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What Is the Appropriate Make-Up for an Audition?

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What Is the Appropriate Make-Up for an Audition?
Brett Freedman
Owner-creator of Vanitymark Cosmetics, Los Angeles

The first thing guys have to realize is everything's just intensified. So the main thing — unless you're a real character actor — is to keep the brows with less girth. Brush them and trim the tips off. That makes a big difference.

Use anti-shine. If you're a little bit dewy when you walk in, you're going to look really shiny. Blot Powder by MAC is really great. It's in a compact and it comes with a little puff, and it doesn't have any pigment. You can dust that over the T-zone, and it will zap any shine, and it's not like makeup. Or you can do the Clean & Clear sheets. Even in a pinch, in the bathroom, use the toilet-seat liners. Just grab one and bunch it up and blot your whole face.

Also, with hair, anything that's going to make the eyes look less expressive — heavy bangs or anything on the forehead — you might want to brush that back a little to make it a little cleaner-looking. [For beards,] maybe shave under the jaw line and around the cheeks, just to sort of tailor it a little more.

For women, the big thing is lightening up. Keeping the skin matte — using foundations, shadows, and everything that has a more matte finish will just universally be more flattering on camera. They might want to change their makeup a little and avoid things with shimmer. What's really hot right now are those mineral powders with light reflection, and those are great when you're having lunch with your friends, but that's not going to look great on camera.

Don't overgloss lips. If you want to get a little interest in the face and you're doing everything else very matte, you can do a little gloss, but keep it within the lip line and blot it a shade. You don't want to look like you have motor oil on your lips.

The other thing is lightening up the eyebrows. When you get your hair lightened, have them lighten your brows a bit, so your lashes are the darkest things on your face. It just softens the whole face and makes you look younger and makes everything more expressive, because you're really focusing on the eyes.

Stay away from really muddy colors. You want things that look like your skin — very healthy. Go for things like your natural color but a little more vivid. Same with your cheeks: Use what you would naturally blush. And most women don't blush terra cotta or bronze or anything sort of mauvey. Get things that look juicy and healthy, so that in these lighting situations with a lot of white light, you'll still look balanced and healthy.

Rachel Halsey
RachelGMakeup.com, Los Angeles

From the moment you enter the room, you want to present yourself properly and be ready to slip effortlessly into the role you're reading for. Your face is not only your vehicle for expression; it's a big part of the reason you get the gig.

It's important to arrive well-groomed and naturally made up. You should look like your headshot, since this is what the casting director is expecting. For men, conceal blemishes and dark circles under the eyes, and use a blot powder or blot papers to eliminate shine.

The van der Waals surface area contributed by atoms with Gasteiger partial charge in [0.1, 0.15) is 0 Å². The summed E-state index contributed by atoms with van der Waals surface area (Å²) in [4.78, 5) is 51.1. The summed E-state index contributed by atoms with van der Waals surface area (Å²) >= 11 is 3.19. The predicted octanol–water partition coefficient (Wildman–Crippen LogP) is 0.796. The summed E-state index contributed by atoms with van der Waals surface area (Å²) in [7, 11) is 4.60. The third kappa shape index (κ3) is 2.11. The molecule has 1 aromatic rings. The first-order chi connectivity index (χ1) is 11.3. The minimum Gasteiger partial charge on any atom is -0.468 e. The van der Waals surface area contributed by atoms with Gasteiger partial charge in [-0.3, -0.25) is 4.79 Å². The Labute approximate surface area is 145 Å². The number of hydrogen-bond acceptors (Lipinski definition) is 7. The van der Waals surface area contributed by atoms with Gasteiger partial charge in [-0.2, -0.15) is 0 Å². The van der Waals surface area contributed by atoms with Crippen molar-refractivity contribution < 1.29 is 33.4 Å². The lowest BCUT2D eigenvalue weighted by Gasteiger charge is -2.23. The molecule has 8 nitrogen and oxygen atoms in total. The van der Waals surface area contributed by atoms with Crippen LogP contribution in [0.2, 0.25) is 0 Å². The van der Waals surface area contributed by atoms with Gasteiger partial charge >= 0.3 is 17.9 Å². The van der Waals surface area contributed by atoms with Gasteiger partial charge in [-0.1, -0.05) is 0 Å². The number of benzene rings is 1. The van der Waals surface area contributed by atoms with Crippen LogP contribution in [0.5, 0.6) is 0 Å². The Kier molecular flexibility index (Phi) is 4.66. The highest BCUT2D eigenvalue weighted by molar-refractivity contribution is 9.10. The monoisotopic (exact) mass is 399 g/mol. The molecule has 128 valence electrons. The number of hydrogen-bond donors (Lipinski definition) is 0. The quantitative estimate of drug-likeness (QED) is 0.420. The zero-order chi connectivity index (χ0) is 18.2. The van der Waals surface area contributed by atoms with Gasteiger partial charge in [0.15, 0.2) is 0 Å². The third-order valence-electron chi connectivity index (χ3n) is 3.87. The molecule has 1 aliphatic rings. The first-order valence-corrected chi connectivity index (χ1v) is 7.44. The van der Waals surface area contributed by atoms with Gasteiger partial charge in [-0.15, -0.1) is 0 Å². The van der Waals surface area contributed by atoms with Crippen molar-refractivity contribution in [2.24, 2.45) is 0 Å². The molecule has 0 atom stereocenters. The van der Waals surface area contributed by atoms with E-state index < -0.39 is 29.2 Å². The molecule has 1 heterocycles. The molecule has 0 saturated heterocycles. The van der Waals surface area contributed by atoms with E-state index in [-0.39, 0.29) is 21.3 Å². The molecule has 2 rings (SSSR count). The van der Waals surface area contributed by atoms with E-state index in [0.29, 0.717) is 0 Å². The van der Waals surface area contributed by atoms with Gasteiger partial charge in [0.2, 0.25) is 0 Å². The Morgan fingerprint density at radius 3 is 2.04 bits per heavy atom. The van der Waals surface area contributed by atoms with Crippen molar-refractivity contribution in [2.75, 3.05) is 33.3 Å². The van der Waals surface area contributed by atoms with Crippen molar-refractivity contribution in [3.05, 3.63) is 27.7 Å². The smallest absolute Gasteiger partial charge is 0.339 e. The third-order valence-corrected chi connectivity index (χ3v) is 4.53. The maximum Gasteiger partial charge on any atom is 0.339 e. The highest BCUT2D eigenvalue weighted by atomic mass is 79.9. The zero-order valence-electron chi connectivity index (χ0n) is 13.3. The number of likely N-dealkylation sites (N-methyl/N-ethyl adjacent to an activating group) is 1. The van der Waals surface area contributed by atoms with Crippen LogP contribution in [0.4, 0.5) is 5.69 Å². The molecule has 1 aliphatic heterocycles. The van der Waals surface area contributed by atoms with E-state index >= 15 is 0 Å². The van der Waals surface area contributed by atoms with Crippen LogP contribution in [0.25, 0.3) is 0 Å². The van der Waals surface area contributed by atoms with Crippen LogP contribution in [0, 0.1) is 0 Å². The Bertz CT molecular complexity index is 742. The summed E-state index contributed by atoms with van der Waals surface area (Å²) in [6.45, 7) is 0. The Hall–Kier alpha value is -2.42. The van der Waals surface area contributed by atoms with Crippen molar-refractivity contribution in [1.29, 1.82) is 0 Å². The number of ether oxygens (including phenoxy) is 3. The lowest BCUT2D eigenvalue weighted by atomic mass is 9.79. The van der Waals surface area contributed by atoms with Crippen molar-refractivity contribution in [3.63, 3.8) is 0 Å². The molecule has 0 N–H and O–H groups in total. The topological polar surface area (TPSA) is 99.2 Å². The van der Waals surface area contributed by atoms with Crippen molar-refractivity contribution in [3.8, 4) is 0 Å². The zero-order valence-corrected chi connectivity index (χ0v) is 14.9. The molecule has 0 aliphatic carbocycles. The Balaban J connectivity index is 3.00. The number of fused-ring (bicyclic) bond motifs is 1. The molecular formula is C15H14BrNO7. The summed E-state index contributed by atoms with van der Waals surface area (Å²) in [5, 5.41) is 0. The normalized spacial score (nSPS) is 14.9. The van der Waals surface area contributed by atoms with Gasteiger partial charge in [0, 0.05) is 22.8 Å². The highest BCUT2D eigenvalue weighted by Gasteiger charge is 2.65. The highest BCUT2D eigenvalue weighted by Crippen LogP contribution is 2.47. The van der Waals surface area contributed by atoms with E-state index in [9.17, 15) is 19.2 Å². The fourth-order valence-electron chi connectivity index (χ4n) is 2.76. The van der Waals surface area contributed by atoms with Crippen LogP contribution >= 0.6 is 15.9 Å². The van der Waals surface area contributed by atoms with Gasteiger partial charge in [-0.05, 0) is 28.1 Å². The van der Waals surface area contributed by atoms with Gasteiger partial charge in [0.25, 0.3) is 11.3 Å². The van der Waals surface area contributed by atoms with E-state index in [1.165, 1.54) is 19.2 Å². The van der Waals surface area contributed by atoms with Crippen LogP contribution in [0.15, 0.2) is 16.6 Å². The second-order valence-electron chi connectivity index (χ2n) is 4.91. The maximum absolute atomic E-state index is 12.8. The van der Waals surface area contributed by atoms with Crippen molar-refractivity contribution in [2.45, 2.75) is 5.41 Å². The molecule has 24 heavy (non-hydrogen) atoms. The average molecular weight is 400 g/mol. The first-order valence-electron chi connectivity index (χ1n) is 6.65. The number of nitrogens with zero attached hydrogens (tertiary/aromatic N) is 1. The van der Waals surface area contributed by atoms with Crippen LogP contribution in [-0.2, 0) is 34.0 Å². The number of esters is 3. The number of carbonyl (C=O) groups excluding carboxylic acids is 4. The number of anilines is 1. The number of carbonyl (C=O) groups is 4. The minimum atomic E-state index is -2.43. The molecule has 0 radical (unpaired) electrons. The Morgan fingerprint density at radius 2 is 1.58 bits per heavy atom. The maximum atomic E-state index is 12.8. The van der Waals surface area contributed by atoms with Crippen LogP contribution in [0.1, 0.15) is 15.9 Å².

For women, use concealer where needed, foundation if necessary, and powder. Make sure you've blended your foundation well and that it's flawlessly finished to enhance your own complexion. Neutral eye-shadow tones and eyeliner bring out your most expressive features. Curl your lashes, and definitely wear mascara. Fill the brows in if necessary. A lipstick or gloss finishes your look. Have your hair well-groomed, so that it doesn't distract from your face.

Again, always keep consistent with your headshot. The only exception would be when you're called for a character role, or, of course, if you're given direction to look a particular way. For example, if you're called in for a "mobster wife" role, you might want to play up your wardrobe and wear a more dramatic makeup look. However, for most auditions, you simply want to use makeup to enhance your natural appearance and, more important, to give you that extra confidence to help you land your dream role.

AnnaRose Kern
Makeup director for BOXeight Studios and owner of BOXeight Cosmetics, Los Angeles

The most important thing to remember is that casting directors want to see the real you. They don't want to see you all dressed up to go out on the town or looking ready to go out on stage. They want to see you looking like yourself. So keep it natural.

For women, I recommend light-to-medium coverage, and stay away from heavy powders. You want your skin to look naturally glowy and flawless. I love MAC Face and Body Foundation. It never looks overdone.

After that, be sure to define your brows. This can be done with a powder eye shadow or a pencil. Add a light blush to liven up your face. I like petal and peach shades for day. And keep the eyes simple — maybe some taupe shadow to contour, but nothing smoky or dramatic, and steer clear of black liner, as it can look harsh.

Try the BOXeight Cosmetics Shadow Quad in Naturalist for eyes. It has the perfect natural shades for day or night. For lips, I love Neutrogena MoistureShine Gloss in First Blush. It's the perfect rosy pink shade for every skin tone, and it's moisturizing.

For men, keep it very light. A tinted moisturizer (Laura Mercier makes a great one), very minimal powder, and lip balm is typically all that's needed.

While keeping it natural, I also think it's important to consider the role you're auditioning for. If you're going for a younger role, keep the makeup very light and fresh. For a more mature role, you can darken it up a bit. Just as long as you still look like you.

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